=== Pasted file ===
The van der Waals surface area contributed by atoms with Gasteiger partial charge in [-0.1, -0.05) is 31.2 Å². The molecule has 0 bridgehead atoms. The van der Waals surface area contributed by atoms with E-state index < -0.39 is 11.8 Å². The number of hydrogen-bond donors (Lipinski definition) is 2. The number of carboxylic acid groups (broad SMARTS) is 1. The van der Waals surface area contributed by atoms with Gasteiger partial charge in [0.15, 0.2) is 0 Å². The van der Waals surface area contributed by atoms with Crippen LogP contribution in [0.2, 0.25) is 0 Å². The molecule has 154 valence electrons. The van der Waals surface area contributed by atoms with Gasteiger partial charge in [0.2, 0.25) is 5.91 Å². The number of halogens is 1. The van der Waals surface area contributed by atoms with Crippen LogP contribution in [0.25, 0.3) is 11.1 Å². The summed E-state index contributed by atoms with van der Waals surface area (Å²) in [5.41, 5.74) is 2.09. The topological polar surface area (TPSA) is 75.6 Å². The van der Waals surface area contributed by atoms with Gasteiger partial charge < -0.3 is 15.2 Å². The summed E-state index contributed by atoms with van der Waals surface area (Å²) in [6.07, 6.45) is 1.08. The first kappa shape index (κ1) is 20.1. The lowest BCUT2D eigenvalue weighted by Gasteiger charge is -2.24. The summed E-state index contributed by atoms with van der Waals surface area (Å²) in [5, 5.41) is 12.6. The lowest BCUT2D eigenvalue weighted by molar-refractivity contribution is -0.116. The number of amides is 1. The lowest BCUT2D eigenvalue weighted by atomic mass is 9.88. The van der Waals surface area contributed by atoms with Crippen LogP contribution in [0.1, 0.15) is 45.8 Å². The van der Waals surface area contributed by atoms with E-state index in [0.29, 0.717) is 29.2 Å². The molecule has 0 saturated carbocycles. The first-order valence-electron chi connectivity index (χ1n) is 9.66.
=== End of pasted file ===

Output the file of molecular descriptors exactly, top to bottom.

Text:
The van der Waals surface area contributed by atoms with Gasteiger partial charge in [-0.1, -0.05) is 31.2 Å². The molecule has 0 bridgehead atoms. The van der Waals surface area contributed by atoms with E-state index < -0.39 is 11.8 Å². The number of hydrogen-bond donors (Lipinski definition) is 2. The number of carboxylic acid groups (broad SMARTS) is 1. The van der Waals surface area contributed by atoms with Gasteiger partial charge in [0.15, 0.2) is 0 Å². The van der Waals surface area contributed by atoms with Crippen LogP contribution in [0.2, 0.25) is 0 Å². The molecule has 154 valence electrons. The van der Waals surface area contributed by atoms with Gasteiger partial charge in [0.2, 0.25) is 5.91 Å². The number of halogens is 1. The van der Waals surface area contributed by atoms with Crippen LogP contribution in [0.25, 0.3) is 11.1 Å². The summed E-state index contributed by atoms with van der Waals surface area (Å²) in [5.41, 5.74) is 2.09. The topological polar surface area (TPSA) is 75.6 Å². The van der Waals surface area contributed by atoms with Gasteiger partial charge < -0.3 is 15.2 Å². The summed E-state index contributed by atoms with van der Waals surface area (Å²) in [6.07, 6.45) is 1.08. The first kappa shape index (κ1) is 20.1. The lowest BCUT2D eigenvalue weighted by Gasteiger charge is -2.24. The summed E-state index contributed by atoms with van der Waals surface area (Å²) in [5, 5.41) is 12.6. The lowest BCUT2D eigenvalue weighted by molar-refractivity contribution is -0.116. The number of amides is 1. The lowest BCUT2D eigenvalue weighted by atomic mass is 9.88. The van der Waals surface area contributed by atoms with Crippen LogP contribution in [0.1, 0.15) is 45.8 Å². The van der Waals surface area contributed by atoms with E-state index in [0.29, 0.717) is 29.2 Å². The molecule has 0 saturated carbocycles. The first-order valence-electron chi connectivity index (χ1n) is 9.66.